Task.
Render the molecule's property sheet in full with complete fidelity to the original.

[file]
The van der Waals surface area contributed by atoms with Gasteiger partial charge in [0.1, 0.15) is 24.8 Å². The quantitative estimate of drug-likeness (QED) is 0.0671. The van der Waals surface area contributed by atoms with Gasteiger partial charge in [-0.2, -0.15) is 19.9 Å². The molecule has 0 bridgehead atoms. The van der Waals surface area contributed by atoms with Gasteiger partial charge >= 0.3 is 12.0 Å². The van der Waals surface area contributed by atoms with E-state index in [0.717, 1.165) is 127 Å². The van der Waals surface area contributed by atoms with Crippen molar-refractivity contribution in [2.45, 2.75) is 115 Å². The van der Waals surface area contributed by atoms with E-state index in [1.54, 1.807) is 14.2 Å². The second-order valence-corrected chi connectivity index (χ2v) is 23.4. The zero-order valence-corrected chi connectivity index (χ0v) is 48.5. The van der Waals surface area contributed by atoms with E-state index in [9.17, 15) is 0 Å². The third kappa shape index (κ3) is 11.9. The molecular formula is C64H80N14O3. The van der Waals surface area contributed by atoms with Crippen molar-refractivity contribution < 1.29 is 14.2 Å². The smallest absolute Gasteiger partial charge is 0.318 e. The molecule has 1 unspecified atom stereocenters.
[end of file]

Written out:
The van der Waals surface area contributed by atoms with Gasteiger partial charge in [0.1, 0.15) is 24.8 Å². The quantitative estimate of drug-likeness (QED) is 0.0671. The van der Waals surface area contributed by atoms with Gasteiger partial charge in [-0.2, -0.15) is 19.9 Å². The molecule has 0 bridgehead atoms. The van der Waals surface area contributed by atoms with Gasteiger partial charge >= 0.3 is 12.0 Å². The van der Waals surface area contributed by atoms with E-state index in [0.717, 1.165) is 127 Å². The van der Waals surface area contributed by atoms with Crippen molar-refractivity contribution in [2.45, 2.75) is 115 Å². The van der Waals surface area contributed by atoms with E-state index in [1.54, 1.807) is 14.2 Å². The second-order valence-corrected chi connectivity index (χ2v) is 23.4. The zero-order valence-corrected chi connectivity index (χ0v) is 48.5. The van der Waals surface area contributed by atoms with E-state index in [9.17, 15) is 0 Å². The third kappa shape index (κ3) is 11.9. The molecular formula is C64H80N14O3. The van der Waals surface area contributed by atoms with Crippen molar-refractivity contribution < 1.29 is 14.2 Å². The smallest absolute Gasteiger partial charge is 0.318 e. The molecule has 1 unspecified atom stereocenters.